The threat of a no-deal Brexit is stronger than ever and yet the UK commercial real estate market still offers some security by remaining healthy.
The economy has endured this market uncertainty since the extension of Article 50, however, the further delay on the deadline will prolong this period of equivocation and deter further business investment.
The high-demand for both flexible and Grade A office space is continuing to tempt investors to the London market, but how long can this last in the wake of Brexit?
|Borough||Grade A Rent||Grade B Rent|
|Knightsbridge||£80 - £95||£60 - £75|
|Hammersmith & White City||£45 - £55||£35 - £45|
|Victoria||£72.50 - £77.50||£57.50 - £62.50|
|Paddington||£70 - £75||£55 - £65|
|Chiswick||£45 - £55||£35 - £45|
|St. James’s & Mayfair||£105 - £120||£67.50 - £82.50|
|Covent Garden||£65 - £82.50||£50 - £65|
|Soho||£80 - £97.50||£60 - £72.50|
|North Oxford Street (East & West)||£75 - £85||£60 - £70|
|Midtown||£65 - £82.50||£50 - £67.50|
|Holborn & Bloomsbury||£62.50 - £70||£62.50 - £65|
|London Bridge & Southbank||£65 - £72.50||£50 - £55|
|City||£70 - £82.50||£67.50 - £75|
|King’s Cross & Euston||£65 - £77.50||£50 - £67.50|
|Clerkenwell & Farringdon||£70 - £80||£55 - £65 ↑|
|Shoreditch & Old Street||£65 - £75||£50 - £57.50 ↑|
|Whitechapel & Aldgate||£50 - £60||£35 - £45 ↑|
|Hackney & London Fields||£35 - £42.50||£25 - £32.50
|Stratford||£40 - £45||£30 - £35|
|Canary Wharf||£40 - £45||£35 - £40|
|Battersea & Nine Elms||£25 - £32.50||£20 - £27.50
|Camden & Kentish Town||£45 - £65||£40 - £50|
Although construction levels have risen this year, the supply pipeline remains extremely constrained. This is due to oversubscribed pre-letting activity which constricts the availability of Grade A space – before it is even completed.
The surge in demand for Grade A office space has led London’s downtown properties to reach maximum occupancy.
Over the past year, take-up of high-quality office space has increased beyond supply levels, leading landlords to raise rent rates on remaining properties.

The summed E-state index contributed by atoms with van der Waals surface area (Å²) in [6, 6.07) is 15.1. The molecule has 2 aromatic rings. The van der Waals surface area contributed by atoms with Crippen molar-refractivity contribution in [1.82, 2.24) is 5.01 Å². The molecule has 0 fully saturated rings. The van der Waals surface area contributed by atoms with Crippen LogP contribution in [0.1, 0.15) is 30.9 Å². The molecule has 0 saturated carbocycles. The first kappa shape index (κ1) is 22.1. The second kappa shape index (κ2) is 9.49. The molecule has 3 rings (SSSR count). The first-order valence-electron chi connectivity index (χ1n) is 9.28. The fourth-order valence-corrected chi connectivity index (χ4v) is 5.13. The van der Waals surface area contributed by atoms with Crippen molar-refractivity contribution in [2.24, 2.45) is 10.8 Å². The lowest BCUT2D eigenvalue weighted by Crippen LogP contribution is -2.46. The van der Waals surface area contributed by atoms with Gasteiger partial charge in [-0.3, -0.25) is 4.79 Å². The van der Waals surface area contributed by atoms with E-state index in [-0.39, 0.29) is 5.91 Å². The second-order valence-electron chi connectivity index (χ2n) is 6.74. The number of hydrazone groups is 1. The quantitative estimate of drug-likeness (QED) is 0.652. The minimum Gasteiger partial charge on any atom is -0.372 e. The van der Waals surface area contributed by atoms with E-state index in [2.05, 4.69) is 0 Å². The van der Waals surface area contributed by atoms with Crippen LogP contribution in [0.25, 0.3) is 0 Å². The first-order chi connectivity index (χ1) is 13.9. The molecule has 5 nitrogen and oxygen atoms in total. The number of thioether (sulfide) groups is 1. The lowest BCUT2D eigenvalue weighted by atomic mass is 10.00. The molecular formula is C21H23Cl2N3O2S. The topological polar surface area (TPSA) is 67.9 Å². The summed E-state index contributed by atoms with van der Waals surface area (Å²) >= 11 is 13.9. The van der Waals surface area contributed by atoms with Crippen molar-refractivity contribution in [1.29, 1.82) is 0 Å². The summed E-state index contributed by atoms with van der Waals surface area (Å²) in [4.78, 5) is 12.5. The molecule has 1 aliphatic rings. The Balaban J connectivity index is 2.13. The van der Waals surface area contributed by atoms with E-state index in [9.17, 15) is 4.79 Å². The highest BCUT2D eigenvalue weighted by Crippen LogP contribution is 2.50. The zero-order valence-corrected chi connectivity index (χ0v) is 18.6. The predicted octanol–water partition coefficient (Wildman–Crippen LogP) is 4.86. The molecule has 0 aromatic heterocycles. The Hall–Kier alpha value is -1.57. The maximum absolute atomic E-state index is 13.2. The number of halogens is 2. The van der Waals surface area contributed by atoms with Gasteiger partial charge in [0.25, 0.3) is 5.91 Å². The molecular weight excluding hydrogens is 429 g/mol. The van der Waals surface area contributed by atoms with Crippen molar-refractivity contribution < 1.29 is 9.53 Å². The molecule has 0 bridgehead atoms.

In 2020, the decrease in vacancy levels will force businesses to consider other options for renting. Due to a lack of new entrants into the London market, it is unlikely that there will be any further growth of Grade A space in the near future.
In 2019 the demand for more flexible work environments is at an all-time high, with plug and play workplaces offering an alternative to fixed office space. Whilst there may be a reduction in Grade A office space the flexible workplace is set to flourish, with more landlords realising the potential of base leasing. Corporations are launching their own flexible product both in and outside the UK.
Flexible office space is on the rise, with more space taken up in the top regional cities in the first half of 2019 than in the whole of 2018. Although there has been a lower acquisition rate by flexible office providers in the beginning of 2019, a surge is expected to take place in the second half of the year.
With so much uncertainty surrounding the market in the shadow of Brexit, why do investors continue to choose London?
Comparatively, London comes out on top in terms of stability, liquidity and transparency and there is potential for gradual rent growth. Furthermore, the pound has been shifting in value as a result of Article 50, providing an additional advantage for investors looking to save and therefore, leading to many revisiting the London market to seek new opportunities.
In spite of the political unrest facing the UK, the central London property market is holding its strength. The impending impact of Brexit does not look as bleak as it did in 2016, and there is reason to remain positive that the resilience of the market will endure.
Whilst there is no significant development in the cost of London office space there is much on the horizon that could unbalance this stability. It is important to remember that the cost of office space will likely fluctuate again in 2019 once the developments in transport for London are complete. Both the Elizabeth line and the HS2 are set to increase the value of property in central London as commute times are halved in support of suburban living.